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The Draco Tavern
Larry Niven
Tor hardcover $24.95

review by Tony Lee

Long before 'Milliways' opened its doors to fin de siècle big spenders - in Douglas Adams' The Restaurant At The End Of the Universe, - Larry Niven dreamt up what is arguably the ultimate science fictional casual meeting place for extraterrestrials visiting planet Earth. Spanning three decades, from 1977 to the present, the densely written short stories and quirkily imaginative vignettes centred on the Draco Tavern explore all the dramas - whether tragic, comic, or simply weird - of interactions between humans and aliens, much like James White's entertaining 'Sector General' space opera books about an interspecies hospital.

However, unlike the good-natured adventures of White or the allusive spoofs of Adams, Niven gamely uses the format to tackle grander philosophical questions of identity, gender, communication, morality, and destiny. Not to mention dominant genre themes such as immortality, the extreme horrors of interstellar warfare, the problems of ethical planetary colonisation, the confusions and potentially damaging culture shocks attending 'first contact', and the existence or deniability of God. That's not to say Adams, or indeed White, overlooked or ignored such vital concerns, it's just that Niven confronts all these heavyweight tropes with more hard-SF assurance than White and, despite a few markedly ironic asides, without the skilfully parodic intent of Adams.

It goes without saying that the principal alien race of this series, the giant but gangly Chirpsithra ('Chirps') - operating the fleets of vast starships which bring other races' diplomats, explorers, traders and curious tourists to Earth - are generally benevolent, despite claiming to rule the galaxy. More often than not, it's the frequently bizarre alien travellers aboard the Chirps' liners that are at the heart of matters. Unexpected crises may result in seemingly cosmic misfortune, or failures of human imagination (as in the penultimate story Losing Mars), but what appears - at first glance - to be a case of mischievous deception is usually little more than a simple misunderstanding. Real troubles are most likely a consequence of wayward behaviour (the vengeful wolf-like Folk may alarm even the least paranoid of humans) or eccentric individuals from other, yet stranger, races. The most surprisingly effective aspect of these varied tales springs from the intrigues or activities of a lone idiosyncratic alien. Niven makes the telling point here that it's not enough to have so many peculiar species with startling or outrageous mores or customs, the human characters (along with readers) have to contend with alien rebels and outcasts, too.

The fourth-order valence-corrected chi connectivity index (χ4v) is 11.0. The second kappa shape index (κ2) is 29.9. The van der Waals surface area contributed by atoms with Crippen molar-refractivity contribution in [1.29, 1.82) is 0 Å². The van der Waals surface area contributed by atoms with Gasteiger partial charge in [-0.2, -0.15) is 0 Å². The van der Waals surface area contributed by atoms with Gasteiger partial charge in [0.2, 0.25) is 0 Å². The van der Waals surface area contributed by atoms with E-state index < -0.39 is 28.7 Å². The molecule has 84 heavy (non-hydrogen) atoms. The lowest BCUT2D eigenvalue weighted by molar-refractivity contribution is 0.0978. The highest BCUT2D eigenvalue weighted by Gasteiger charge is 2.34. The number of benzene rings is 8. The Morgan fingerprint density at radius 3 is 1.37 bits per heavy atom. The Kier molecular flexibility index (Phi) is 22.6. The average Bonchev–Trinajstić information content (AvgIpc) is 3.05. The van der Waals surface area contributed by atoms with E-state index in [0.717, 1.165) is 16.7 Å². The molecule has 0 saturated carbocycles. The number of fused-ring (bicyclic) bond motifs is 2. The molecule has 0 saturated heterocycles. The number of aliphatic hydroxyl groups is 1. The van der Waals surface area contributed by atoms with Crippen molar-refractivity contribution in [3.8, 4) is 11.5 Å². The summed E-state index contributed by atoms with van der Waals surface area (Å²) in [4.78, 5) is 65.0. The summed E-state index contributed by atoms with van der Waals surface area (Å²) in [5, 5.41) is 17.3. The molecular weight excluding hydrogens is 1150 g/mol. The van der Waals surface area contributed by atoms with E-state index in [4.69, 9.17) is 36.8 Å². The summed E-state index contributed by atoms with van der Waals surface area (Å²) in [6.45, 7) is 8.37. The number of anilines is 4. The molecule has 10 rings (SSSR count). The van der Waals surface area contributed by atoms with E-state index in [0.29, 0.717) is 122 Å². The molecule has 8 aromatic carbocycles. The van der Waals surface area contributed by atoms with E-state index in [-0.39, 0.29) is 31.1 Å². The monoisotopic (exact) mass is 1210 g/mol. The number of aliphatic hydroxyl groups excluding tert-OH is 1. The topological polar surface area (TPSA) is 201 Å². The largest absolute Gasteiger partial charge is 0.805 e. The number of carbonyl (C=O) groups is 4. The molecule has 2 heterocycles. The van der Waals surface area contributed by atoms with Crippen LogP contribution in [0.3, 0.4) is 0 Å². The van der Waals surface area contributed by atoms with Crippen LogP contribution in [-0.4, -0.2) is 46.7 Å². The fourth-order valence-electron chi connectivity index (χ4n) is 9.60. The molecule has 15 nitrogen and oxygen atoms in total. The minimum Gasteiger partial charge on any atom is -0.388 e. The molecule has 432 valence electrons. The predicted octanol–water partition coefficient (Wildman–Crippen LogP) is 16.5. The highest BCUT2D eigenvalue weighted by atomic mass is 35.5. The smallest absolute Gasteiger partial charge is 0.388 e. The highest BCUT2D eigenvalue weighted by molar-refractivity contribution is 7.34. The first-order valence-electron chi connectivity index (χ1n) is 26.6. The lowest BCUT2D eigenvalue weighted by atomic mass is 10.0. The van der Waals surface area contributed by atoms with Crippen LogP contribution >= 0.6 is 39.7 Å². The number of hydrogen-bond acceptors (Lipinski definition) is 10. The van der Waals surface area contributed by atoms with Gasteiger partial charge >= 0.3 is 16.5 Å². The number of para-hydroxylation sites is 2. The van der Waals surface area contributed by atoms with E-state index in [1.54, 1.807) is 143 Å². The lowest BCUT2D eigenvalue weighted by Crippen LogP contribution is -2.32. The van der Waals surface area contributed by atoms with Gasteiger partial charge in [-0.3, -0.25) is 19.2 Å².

Typical of Niven's outsider heroes, Rick Schumann, owner of the Draco Tavern, lives apart from humanity (although his famous tavern is built at Mount Forel in Siberia simply because all of the alien visitors' spacecraft routinely land at the North Pole), and bartender extraordinaire Schumann only remains tolerant of humans that share his fascination for meeting otherworldly beings. His bar staff are usually wannabe interstellar entrepreneurs, exo-biologists, psychiatrists, reporters in search of unique stories, or students of life in all its forms. Few make the grade after encounters with savage grotesques. Clearly, Niven has devised some of his Tavern stories' aliens to be ultimately unknowable rather than merely enigmatic. Via the Chirps' (possibly AI-powered) translator devices, Rick and other humans converse with golden insects, slow-thinking rocks, bird analogues, hulking green-fur-wearing Gligs, spidery Gray Mourners, and the media-friendly, turtle-shaped, stunt performer Bazin. Everything from carnivorous habits to grammar lessons, child-minding and terrorism are grist for the mill in this collection of philosophical quandaries and moral dilemmas. With all 26 stories fitting comfortably into less than 300 pages, you might assume Niven's work here probably lacks complexity, but there's no narrative padding or anecdotal piffle in these meaty chronicles, whatsoever. Indeed, Niven keeps a tight rein on info dumps and story intros. Even the scenario-reminders are kept to a bare minimum.

If you're looking for a quick but absorbing read with plenty of food for thought, make The Draco Tavern your first port of call.
Draco Tavern

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